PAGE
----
20 Using genetics to study the cell cycle To study the genetic basis of a biological event –Make mutants defective in that event –Determine which genes have been mutated –Understand role of gene (and encoded protein) in the event –Problem: How do you make mutants that disrupt the cell cycle –Cells will not replicate

21 Using genetics to study the cell cycle Isolate temperature sensitive mutants that have defect in cell cycle At low temperature these mutants progress through cell cycle Arrest in cell cycle at elevated temperature Mutation causes gene product (protein) to be highly sensitive to temperature

22 Using genetics to study the cell cycle Isolation of genes that regulate the cell cycle Step 1: Create strains with mutations in cell cycle genes

23 Isolating cell cycle mutants Yeast culture (S. pombe) Mutagenise and plate out at high and low temperature 37°C 30°C Colonies 4 and 10 are possible cell cycle mutants. Called cell division cycle (cdc) mutants >70 cdc mutants isolated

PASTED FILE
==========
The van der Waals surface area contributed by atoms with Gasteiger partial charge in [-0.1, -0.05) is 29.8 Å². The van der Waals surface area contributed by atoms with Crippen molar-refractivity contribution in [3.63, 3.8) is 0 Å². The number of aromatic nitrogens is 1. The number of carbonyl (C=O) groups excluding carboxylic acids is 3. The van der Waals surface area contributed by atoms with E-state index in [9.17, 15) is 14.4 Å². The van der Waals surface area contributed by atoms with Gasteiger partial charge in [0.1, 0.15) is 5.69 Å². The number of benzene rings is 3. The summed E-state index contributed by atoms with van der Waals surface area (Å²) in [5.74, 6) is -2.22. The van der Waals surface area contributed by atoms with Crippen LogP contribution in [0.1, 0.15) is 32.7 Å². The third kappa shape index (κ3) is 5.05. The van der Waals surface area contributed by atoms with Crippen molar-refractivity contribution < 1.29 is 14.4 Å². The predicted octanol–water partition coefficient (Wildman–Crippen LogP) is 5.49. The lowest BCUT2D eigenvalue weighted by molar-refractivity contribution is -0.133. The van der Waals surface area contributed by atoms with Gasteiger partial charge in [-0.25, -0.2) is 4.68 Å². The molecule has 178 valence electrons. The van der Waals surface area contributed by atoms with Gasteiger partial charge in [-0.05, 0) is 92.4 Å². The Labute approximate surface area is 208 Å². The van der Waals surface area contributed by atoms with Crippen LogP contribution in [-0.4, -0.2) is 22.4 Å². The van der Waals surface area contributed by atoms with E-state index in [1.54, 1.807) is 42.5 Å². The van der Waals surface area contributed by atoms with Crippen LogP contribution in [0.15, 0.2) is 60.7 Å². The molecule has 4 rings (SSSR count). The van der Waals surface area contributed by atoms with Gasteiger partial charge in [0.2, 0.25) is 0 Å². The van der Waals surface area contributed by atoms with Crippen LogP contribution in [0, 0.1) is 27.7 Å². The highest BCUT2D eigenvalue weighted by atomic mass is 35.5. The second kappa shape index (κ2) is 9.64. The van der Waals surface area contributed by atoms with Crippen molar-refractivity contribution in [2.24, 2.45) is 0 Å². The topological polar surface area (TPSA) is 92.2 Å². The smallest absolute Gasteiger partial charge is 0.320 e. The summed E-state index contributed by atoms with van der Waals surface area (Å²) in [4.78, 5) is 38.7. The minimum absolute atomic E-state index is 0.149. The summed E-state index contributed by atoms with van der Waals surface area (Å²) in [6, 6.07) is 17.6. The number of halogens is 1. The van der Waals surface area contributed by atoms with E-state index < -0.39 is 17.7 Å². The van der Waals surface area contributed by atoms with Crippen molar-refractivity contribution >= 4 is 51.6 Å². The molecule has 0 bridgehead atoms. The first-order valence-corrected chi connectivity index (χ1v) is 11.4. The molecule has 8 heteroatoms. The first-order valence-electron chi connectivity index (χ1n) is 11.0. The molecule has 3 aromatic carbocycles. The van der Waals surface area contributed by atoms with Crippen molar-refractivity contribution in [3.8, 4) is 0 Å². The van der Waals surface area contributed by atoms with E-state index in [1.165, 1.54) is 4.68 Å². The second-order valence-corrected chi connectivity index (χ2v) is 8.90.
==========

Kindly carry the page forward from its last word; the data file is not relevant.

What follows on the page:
24 Are the temperature sensitive mutants cdc mutants? Grow colonies at 30°C Shift temperature to 37°C Look under a microscope Colony 4: Too small; enters mitosis too early (Wee 1 mutant) Colony 10: very long stuck in G2 (cdc25 mutant) Wild type cells

25 Using genetics to study the cell cycle Step 2: Insert plasmids containing fragments of wild type DNA Step 3: Look for plasmid that corrects genetic defects Step 4: Plasmid contains a cell cycle control gene

26 What do we do with the mutants? Use mutants to isolate cdc genes and then study what the proteins do Wild type S. pombe Extract DNA Wee1 cdc25 Yeast vector Cut with restriction enzyme and ligate into vector

27 Take recombinant vectors and transform into cdc mutants Wee mutant with normal gene wee1 gene in plasmid will grow at 37 cdc25 mutant with normal cdc25 gene in plasmid will grow at 37 I.e gene in recombinant plasmid is complementing the mutation

28 Biochemical studies 1st evidence proteins regulate cell cycle –Fuse interphase cells (G1, S or G2) withM- phase cells –Cell membranes breakdown and chromosomes condense –I.e Mitotic cells produce proteins that cause mitotic changes in other cells